Dyspraxia Week 2022: Teenage Activity – Dyspraxia Foundation


We are proud to share a few words from Lachlan, 14 and his mum Jenny about getting involved in physical activity – especially golf.

Lachlan, age 14

Just answered a questionnaire on how much physical activities I do each week as a dyspraxic teenager. Answer not much, nowhere near enough. My name is Lachlan, I will be 15 years old in January. Recently OT diagnosed me with DCD after 11 years, waiting for ABC Motor assessment.

I always feel better after physical activities but getting there is like hiking a mountain. I procrastinate and avoid getting organised. Then the anxiety kicks in before I leave my bedroom. My Mom got me into swimming very young and it did help a lot but lately I have not been eager to go back. My Dad got me into golf, for him it is a nightmare getting me organised but once we get over the first hole, I feel like a different person when I get home.

I would recommend golf for people with DCD you don’t have to do mad big swings. Slow and steady connect down the fairway and your away enjoying the fresh air. Golf trolley is handy so you don’t tire carrying your golf bag. Nobody becomes a great golfer overnight, even professionals have bad rounds. So why not try pitch and putt and see how you get on.

I just won my first golf tournament. My name will always be engraved on that cup displayed in the club house.

I still haven’t got my head fully around my DCD diagnoses but a lot of it makes sense. Good luck⛳️🏌🏻‍♀️🏆

Parents View from Jenny

Lachlan has just got a diagnosis of DCD from OT NHS this summer after waiting 11 years for ABC motor assessment. Dyspraxia was first brought to my attention when Lachlan was in nursery school. Then a fabulous teacher at nursery asked to see me and said that he was showing signs of dyspraxia. From then he has seen a speech and language therapist, physiotherapist, occupational therapist, paediatrician. Primary education was very frustrating because Lachlan behaviour was very good, quite, shy no trouble in class and was excellent at avoiding situations that involved fine motor or gross motor skills. Help just wasn’t there for him. But I never gave up because the symptoms and anxiety of daily life as a dyspraxic child never went away.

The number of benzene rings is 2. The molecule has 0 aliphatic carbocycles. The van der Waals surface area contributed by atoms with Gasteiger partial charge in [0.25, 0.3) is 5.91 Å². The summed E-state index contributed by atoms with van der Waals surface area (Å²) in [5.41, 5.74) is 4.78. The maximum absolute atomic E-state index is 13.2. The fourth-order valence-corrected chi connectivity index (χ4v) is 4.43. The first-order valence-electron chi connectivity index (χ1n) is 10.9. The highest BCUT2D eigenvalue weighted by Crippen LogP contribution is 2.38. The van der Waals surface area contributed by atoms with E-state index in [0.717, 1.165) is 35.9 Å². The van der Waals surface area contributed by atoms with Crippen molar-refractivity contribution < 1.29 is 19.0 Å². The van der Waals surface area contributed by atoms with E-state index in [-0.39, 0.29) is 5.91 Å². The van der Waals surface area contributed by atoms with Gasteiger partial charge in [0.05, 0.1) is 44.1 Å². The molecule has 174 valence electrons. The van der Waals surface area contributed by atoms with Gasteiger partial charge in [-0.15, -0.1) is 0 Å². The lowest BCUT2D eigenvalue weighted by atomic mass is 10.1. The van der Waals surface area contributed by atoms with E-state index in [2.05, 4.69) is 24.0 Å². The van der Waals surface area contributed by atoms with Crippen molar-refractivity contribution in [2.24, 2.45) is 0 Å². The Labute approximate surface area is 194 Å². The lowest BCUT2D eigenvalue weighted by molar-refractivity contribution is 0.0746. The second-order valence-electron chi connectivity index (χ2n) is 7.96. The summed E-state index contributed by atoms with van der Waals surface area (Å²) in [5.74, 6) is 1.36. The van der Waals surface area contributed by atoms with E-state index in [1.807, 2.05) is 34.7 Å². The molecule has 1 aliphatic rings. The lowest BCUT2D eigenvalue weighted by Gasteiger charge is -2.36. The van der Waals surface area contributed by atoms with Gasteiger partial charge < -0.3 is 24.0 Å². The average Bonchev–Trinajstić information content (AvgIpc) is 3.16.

Lachlan started swimming lessons when he was 4 years old recommended by a physiotherapist and it was hard work for him but he got there in the end after about 3 years of weekly lessons and practice. It really helped his confidence, mood and frustrations. Lachlan did touch rugby throughout primary education and the coaches were very patient with him he always stayed on the peripheral of the group. Again not very good at rugby but it got him out in the fresh air and he had a Hot Dog afterwards. Now he is in post primary and has stopped playing rugby and swimming but he plays golf with his Dad and enjoys having no pressure just Lachlan and the golf ball. Recently he won a golf tournament for a high handicap and his name will always be engraved on that trophy in the club house cabinet. So that was a confidence boost!

Getting Lachlan organised to go anywhere is a nightmare so there is a lot of anxiety before we leave the house but once he gets over the first hole on the golf course and has a golf trolley he could carry a golf bag. He is like a different teenager when he comes home. Mood is so much more positive.

Keep your child active because it gets harder to motivate them when they become teenagers and if you have something positive for your child to do, it will help them. Even walking a neighbour’s dog. Volunteering at a cat shelter. Just getting out and about helps confidence.


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